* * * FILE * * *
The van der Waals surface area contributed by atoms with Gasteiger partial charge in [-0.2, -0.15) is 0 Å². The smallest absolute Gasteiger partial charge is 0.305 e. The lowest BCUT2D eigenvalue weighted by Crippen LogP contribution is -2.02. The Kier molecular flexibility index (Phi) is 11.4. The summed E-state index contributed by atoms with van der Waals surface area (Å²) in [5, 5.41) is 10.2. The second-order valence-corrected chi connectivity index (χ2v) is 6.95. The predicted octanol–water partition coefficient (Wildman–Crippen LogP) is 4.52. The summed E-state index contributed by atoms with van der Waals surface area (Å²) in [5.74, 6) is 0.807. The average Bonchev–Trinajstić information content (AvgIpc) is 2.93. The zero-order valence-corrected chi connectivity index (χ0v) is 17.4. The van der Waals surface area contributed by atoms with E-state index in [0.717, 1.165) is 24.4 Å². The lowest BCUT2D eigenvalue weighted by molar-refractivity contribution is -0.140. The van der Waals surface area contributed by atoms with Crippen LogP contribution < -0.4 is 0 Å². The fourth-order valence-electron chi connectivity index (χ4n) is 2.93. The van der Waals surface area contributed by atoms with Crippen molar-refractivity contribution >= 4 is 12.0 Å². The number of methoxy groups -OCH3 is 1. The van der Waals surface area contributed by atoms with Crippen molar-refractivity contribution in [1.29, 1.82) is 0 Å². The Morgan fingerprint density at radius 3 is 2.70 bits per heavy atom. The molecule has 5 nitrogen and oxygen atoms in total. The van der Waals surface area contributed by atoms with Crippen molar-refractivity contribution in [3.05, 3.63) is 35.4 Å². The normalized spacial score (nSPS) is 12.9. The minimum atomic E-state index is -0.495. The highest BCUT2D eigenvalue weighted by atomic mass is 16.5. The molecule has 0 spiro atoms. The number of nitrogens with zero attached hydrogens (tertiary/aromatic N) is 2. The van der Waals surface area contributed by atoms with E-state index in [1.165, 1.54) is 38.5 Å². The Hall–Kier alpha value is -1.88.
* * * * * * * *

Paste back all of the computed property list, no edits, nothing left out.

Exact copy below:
The van der Waals surface area contributed by atoms with Gasteiger partial charge in [-0.2, -0.15) is 0 Å². The smallest absolute Gasteiger partial charge is 0.305 e. The lowest BCUT2D eigenvalue weighted by Crippen LogP contribution is -2.02. The Kier molecular flexibility index (Phi) is 11.4. The summed E-state index contributed by atoms with van der Waals surface area (Å²) in [5, 5.41) is 10.2. The second-order valence-corrected chi connectivity index (χ2v) is 6.95. The predicted octanol–water partition coefficient (Wildman–Crippen LogP) is 4.52. The summed E-state index contributed by atoms with van der Waals surface area (Å²) in [5.74, 6) is 0.807. The average Bonchev–Trinajstić information content (AvgIpc) is 2.93. The zero-order valence-corrected chi connectivity index (χ0v) is 17.4. The van der Waals surface area contributed by atoms with E-state index in [0.717, 1.165) is 24.4 Å². The lowest BCUT2D eigenvalue weighted by molar-refractivity contribution is -0.140. The van der Waals surface area contributed by atoms with Crippen LogP contribution < -0.4 is 0 Å². The fourth-order valence-electron chi connectivity index (χ4n) is 2.93. The van der Waals surface area contributed by atoms with Crippen molar-refractivity contribution >= 4 is 12.0 Å². The number of methoxy groups -OCH3 is 1. The van der Waals surface area contributed by atoms with Crippen molar-refractivity contribution in [1.29, 1.82) is 0 Å². The Morgan fingerprint density at radius 3 is 2.70 bits per heavy atom. The molecule has 5 nitrogen and oxygen atoms in total. The van der Waals surface area contributed by atoms with Crippen molar-refractivity contribution in [3.05, 3.63) is 35.4 Å². The normalized spacial score (nSPS) is 12.9. The minimum atomic E-state index is -0.495. The highest BCUT2D eigenvalue weighted by atomic mass is 16.5. The molecule has 0 spiro atoms. The number of nitrogens with zero attached hydrogens (tertiary/aromatic N) is 2. The van der Waals surface area contributed by atoms with E-state index in [1.165, 1.54) is 38.5 Å². The Hall–Kier alpha value is -1.88.